As featured in Retail Information Systems on August 30, 2018.
4 Ways Retailers Are Using Social Commerce to Get Customers In the Store
There’s no doubt that the retail industry has undergone major changes in lieu of the latest technology advancements, highlighting that brick and mortars are staying alive and innovating to do so. The most successful retailers that are surviving this turbulent transition are those that are embracing cutting-edge technology to transform the in-store experience, especially leveraging the capabilities of social commerce platforms. These four innovative trends are making a big impact:
Augmented Reality is here to stay. At the same time the largest social platforms such as Facebook, WeChat, Snap, etc. are continuing to invest in this space. This creates the perfect recipe for the adoption of Augmented Commerce inside the retail environment. Allowing users to utilize their mobile handset to interact with products in brick and mortar stores is becoming easier and more natural. Essentially the mobile device acts as a concierge through the entire shopping journey, allowing shoppers to point their phones at items they want and access personalized pricing and offers based on loyalty status, time of day, seasonal specials, inventory, etc. In addition, it can ensure the actual purchase is also completed using the mobile device, thereby eliminating the need to go through a checkout aisle—removing a major in-store shopping pain point entirely.
Also, consider the prospect of enhanced fitting rooms, where shoppers have the opportunity to overlay virtual images onto their reflection in a mirror, mixing in-store apparel with online items that are also being offered, and then sharing them with their social networks to get instant peer approvals.
Retailers and brands are increasingly exploring social commerce platforms as a means to convert their physical stores into demonstration studios for a larger online audience.
Already prevalent in China especially on the WeChat social commerce platform, it combines the ability to broadcast via your mobile device, and receive live feedback from followers, often converting the followers into shoppers of the in-store products. Extensions of these include directly purchasing the products being featured through the video and chat interfaces, or asking for a broadcaster to make the purchase on the shopper’s behalf. US retailers and brands have started experimenting with similar functions to open up a new form of engagement and create additional revenue streams.
MOBILE ASSISTED CHECKOUT AND PAYMENTS
This covers a broad spectrum of mobile commerce transactions, ranging from traditional online buying using a mobile phone, to in-store payments with a mobile device to person-to-person payments. By leveraging these transaction methods, retailers are alleviating simple in-store processes while expanding their payment offerings for shoppers.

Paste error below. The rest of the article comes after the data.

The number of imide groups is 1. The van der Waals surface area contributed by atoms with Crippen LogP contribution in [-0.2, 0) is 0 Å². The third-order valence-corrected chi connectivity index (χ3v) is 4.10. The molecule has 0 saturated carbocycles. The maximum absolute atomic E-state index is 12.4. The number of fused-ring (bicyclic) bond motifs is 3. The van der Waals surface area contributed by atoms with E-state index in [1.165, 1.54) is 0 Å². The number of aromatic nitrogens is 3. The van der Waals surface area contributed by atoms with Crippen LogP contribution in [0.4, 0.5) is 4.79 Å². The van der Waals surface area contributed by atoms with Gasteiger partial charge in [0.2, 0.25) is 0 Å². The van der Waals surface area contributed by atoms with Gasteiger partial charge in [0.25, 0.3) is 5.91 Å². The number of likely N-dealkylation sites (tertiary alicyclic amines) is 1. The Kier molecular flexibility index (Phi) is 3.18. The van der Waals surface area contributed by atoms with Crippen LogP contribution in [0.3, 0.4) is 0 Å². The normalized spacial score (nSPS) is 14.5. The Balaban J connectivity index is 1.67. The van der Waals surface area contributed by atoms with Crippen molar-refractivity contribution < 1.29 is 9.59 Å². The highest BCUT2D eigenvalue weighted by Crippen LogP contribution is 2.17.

The ubiquity of online BUY buttons on social platforms such as Pinterest and Google, has grown in step with actual omnichannel checkout implementations from retailers like Starbuck’s, Kohl’s and Walmart. The convergence of these two trends is imminent, with certain markets already leapfrogging to the mobile social channel as the default payment vehicle.
With mobile assisted checkout, retailers are also offering more capabilities where users can bundle online and in-store offers, payment types, experiences, marketplaces, etc. and pay for both during one checkout.
With real estate and operating costs rising for brick and mortar locations, retailers are going big, by going small. So, when downsizing their stores, they’re simultaneously increasing the available inventory for purchase through virtual digital channels – also known as virtual aisles. By leveraging social platforms for implementing virtual aisles and marketplaces, not only are retailers able to expand their selection of actual products in-store by allowing consumers to use their mobile devices to see additional accessories and related items, but they can also offer an entire online marketplace of complementary third party products within the same store location. This means retailers can optimize store space for the most frequently purchased products, while relying on warehouses and partners to supply the rest.
So what is the consumer experience? They point their mobile device at items of interest in actual store aisles, and they can easily view related products, offers and services that are offered through the virtual aisle service on the mobile device.
By leveraging the right features and capabilities, retailers are finally innovating to the needs of the consumers. By resolving consistent pain points with the latest cutting-edge technology, brick and mortar stores can breathe new life into their consumers shopping habits. At the end of the day, consumers want quick, reliable and engaging shopping trips and by utilizing social commerce, physical retailers can increase their in-store foot traffic.
Amitaabh Malhotra is the chief marketing officer of Omnyway, an integrated platform for payments, loyalty rewards and offers that encourage consumers to use their mobile phone for all aspects of the buying journey.